When observing, make a note of each step required to get the job done. In particular, note worker movements. Each movement will typically be related to a step.
The list of steps should not be too generic. Leaving out steps that may seem insignificant can also result in associated hazards being missed. However, the list of steps should also not be too detailed; the result would then be too many steps, which will make analysis difficult. A good rule of thumb is that most jobs can be described in roughly ten steps. If there are more than ten steps, divide the job into two parts and treat each part as a separate job.
To keep the information organized, a standardized form is typically used. A simple three column form is common. The left column identifies the step; the center column describes the motion and identifies the person performing that motion; and the right column is used to note potential hazards.
Job Safety Analysis – Identify the Hazards
Some hazards may be obvious, and can be noted at the same time as the job steps are being identified. However, it is often helpful to watch the job being performed a second time, after the list of steps has been created. This makes it easier to focus on identifying the hazards.
To identify hazards, look for potential sources of energy and watch for worker motion that might bring part of their body near that source of energy. Observe the complete environment where the job is taking place. What are other workers in the same area doing? Could their activities contribute to an accident? Also, observe how workers need to move. When a worker reaches for something, for example, do they need to twist their body or lean over in order to reach the object?
The Canadian Centre for Occupational Health & Safety recommends asking questions such as:
- Can any body part get caught in or between objects?
- Do tools, machines, or equipment present any hazards?
- Can the worker make harmful contact with moving objects?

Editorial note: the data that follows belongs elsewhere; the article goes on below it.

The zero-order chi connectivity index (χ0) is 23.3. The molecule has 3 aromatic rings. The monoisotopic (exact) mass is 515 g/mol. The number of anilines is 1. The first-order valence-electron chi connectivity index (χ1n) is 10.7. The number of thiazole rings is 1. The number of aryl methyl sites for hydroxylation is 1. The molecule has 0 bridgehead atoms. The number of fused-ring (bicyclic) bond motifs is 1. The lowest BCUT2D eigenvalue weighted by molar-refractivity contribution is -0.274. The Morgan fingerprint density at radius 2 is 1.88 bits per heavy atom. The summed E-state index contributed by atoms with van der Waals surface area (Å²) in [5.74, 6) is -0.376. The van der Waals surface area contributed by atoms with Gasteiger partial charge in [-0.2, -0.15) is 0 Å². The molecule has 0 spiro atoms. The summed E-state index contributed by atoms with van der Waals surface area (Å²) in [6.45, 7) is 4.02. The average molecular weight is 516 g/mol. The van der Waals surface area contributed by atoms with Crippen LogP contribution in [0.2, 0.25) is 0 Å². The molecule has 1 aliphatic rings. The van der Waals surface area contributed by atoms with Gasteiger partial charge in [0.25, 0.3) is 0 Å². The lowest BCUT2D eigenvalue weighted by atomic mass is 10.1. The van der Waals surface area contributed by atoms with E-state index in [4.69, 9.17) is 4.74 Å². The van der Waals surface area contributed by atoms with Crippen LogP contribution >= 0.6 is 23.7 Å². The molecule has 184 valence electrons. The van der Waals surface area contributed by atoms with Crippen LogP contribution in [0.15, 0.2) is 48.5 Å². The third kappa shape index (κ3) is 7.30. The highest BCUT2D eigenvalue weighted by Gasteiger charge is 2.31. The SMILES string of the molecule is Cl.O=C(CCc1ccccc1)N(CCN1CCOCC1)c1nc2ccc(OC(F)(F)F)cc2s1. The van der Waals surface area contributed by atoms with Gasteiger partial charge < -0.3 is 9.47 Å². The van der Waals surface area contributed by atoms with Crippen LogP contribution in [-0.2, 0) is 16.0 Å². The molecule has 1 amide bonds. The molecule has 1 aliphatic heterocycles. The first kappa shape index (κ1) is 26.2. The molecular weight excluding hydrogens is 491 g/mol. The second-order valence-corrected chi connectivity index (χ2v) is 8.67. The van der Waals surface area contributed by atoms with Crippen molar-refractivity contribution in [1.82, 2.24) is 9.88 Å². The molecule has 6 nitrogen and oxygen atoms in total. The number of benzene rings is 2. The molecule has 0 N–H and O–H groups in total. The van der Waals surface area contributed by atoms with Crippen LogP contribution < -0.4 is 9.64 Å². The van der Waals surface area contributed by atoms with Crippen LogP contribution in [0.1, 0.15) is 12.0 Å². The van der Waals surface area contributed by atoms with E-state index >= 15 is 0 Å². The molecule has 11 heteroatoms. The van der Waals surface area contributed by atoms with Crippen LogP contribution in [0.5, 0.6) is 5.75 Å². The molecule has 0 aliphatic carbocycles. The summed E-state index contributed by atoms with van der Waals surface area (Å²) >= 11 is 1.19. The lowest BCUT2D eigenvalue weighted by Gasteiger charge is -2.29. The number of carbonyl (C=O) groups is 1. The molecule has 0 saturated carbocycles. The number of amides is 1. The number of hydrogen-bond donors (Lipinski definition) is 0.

- Can the worker slip, trip, or fall?
- Can the worker suffer strain from lifting, pushing, or pulling?
- Is the worker exposed to extreme heat or cold?
- Is excessive noise or vibration a problem?
- Is there a danger from falling objects?
- Is lighting a problem?
- Can weather conditions affect safety?
- Is harmful radiation a possibility?
- Can contact be made with hot, toxic, or caustic substances?
- Are there dusts, fumes, mists, or vapors in the air? (CCOHS)
Job Safety Analysis – Importance of Labels and Signs
When conducting a Job Safety Analysis, be aware of the impact that the work environment can have on safety and health. For example, be sure that the required safety signs and labels are in place, and in good condition. This includes both workplace signs and labels, as well as labels on equipment and tools. Replace any missing, damaged, or unreadable labels and signs.
Do workers have the tools they need to make LO/TO tags, temporary safety signs, and the needed replacement labels and signs? If they have a DuraLabel printer handy, the answer is “yes.” DuraLabel custom label printers easily handle all required safety labeling and signage needs, and more. With tough-tested supplies, DuraLabel printers get the job done right. Call us for more information about DuraLabel printers and supplies. Ask about the special money-saving DuraLabel kits.